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Loved Back to Life

Issue 4


Renea Ritchie grew up with parents who found themselves buried beneath the pressures of life. Her father was a bad gambler and her mother suffered from mental health issues. This meant that they didn’t always deal well with things, including Renea.

So, at the age of 9, Renea began her unexpectedly long journey with drugs. She was in trouble with the law two years later, and by the time she was 13, her parents locked her out of the house, forcing her to stay on the streets. Terrified, Renea had no money, nowhere to go, and no one to turn to.

When she was 14, Renea got engaged to a 26-year-old man, marrying him five days after her 15th birthday. “That was my father’s idea,” she said.

Then, at age 18, she began using intravenous drugs, changing the trajectory of her life. “If I would have only known,” she reflected.

During the next 20 years, Renea was in jail more than she was out. She had overdosed and been hospitalized multiple times. She had been homeless and arrested for a myriad of things.

“I’ve lost everything that I have ever loved because of my addiction,” she said.

Renea had one hospital stay where she hit rock bottom. Hospitalized for three months, she developed MRSA in one of her lungs and needed various invasive procedures. The infection spread to her bloodstream, she became septic, and her body started rejecting the antibiotics. Three different times in that one hospital stay, her condition became so critical that her doctors—unsure if she would make it through the night—warned Renea that she should call her family to come say potential goodbyes.

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The first time this happened, Renea called home, but her family said they didn’t have enough gas money to come see her. The second time, she called and they said they didn’t like hospitals, so they wouldn’t be coming that time either. The third time, she didn’t even bother to call, assuming they would make up another excuse not to come.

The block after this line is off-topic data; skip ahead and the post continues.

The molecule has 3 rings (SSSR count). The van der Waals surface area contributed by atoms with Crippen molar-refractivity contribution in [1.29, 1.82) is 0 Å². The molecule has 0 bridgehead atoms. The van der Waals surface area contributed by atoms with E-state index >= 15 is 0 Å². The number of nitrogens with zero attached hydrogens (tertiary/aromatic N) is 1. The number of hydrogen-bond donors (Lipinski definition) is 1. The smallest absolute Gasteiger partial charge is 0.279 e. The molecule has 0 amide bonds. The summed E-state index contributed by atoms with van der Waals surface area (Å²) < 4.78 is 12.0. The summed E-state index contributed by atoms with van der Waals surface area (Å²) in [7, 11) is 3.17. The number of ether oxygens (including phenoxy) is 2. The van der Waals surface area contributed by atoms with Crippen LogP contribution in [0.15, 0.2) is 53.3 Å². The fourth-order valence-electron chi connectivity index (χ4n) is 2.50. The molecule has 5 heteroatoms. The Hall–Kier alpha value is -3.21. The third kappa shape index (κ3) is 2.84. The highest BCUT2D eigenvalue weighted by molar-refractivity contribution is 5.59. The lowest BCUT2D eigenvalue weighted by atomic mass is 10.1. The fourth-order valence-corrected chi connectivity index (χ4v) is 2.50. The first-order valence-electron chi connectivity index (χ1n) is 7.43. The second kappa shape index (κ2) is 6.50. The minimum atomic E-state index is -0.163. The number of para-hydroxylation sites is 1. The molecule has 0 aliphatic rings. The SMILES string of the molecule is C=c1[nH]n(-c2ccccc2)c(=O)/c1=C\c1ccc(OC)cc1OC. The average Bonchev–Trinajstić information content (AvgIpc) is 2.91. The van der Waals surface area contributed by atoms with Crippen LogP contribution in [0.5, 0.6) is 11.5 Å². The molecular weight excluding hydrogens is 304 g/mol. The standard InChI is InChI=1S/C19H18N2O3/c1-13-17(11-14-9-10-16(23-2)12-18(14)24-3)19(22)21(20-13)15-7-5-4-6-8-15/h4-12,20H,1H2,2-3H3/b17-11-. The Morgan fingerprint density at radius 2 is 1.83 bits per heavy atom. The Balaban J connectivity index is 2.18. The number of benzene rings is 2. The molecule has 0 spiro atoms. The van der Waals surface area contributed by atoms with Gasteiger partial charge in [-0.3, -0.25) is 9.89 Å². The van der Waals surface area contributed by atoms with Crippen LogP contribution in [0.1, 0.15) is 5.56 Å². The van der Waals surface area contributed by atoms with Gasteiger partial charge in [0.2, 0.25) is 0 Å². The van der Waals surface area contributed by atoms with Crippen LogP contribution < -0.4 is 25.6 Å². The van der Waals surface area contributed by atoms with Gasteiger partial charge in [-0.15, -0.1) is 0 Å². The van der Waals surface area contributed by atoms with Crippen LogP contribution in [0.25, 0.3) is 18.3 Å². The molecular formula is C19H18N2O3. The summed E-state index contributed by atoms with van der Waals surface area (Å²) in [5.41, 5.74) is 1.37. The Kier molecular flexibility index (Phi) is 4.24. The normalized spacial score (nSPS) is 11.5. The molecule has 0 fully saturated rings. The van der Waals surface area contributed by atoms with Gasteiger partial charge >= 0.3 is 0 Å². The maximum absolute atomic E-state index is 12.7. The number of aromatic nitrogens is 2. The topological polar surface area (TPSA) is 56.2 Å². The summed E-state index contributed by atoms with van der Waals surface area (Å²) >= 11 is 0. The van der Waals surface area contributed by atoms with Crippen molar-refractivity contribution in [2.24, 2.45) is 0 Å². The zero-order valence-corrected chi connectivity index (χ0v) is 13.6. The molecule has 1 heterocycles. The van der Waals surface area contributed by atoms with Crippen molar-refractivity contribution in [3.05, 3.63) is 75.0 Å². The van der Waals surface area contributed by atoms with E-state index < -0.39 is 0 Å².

Unsure of how many more breaths she had left and feeling the weight of everyone abandoning her, Renea had a divine encounter with the Lord. He met her through a doctor who was brought to his knees by her story, desperate to save her life so that she would know her value in the eyes of his Heavenly Father. She believes that doctor was an angel sent from God to encourage her that she had a purpose and that God was not yet finished.

Still, after recovering, Renea went back to the streets, to the comfort of what she knew. She was kicked out of the county, run out of the state, and found herself caught up in abusive relationships. She was arrested for having two active meth labs in her house for which she received a 12-year sentence. She felt like that was the end for her.

Renea’s sentence, however, was probated and she was sent to Addiction Recovery Care (ARC). This was her turning point.

“There were people there that loved me back to life when I wasn’t able to love myself,” she said.

On August 9, 2019 at ARC, Renea decided to follow Christ.

Renea stayed and completed ARC’s internship program and Peer-Support Academy. She became a Licensed Peer-Support Specialist and worked full-time on staff. Renea was so proud of how far she had come.

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Renea, however, hadn’t processed the mental and emotional brokenness she had experienced. She also was dealing with not having talked to her children in 12 years and the death of her parents shortly after having rebuilt a relationship with them. During all of this, she wasn’t working her recovery program, and just like that, she made one wrong decision that quickly led her to relapse.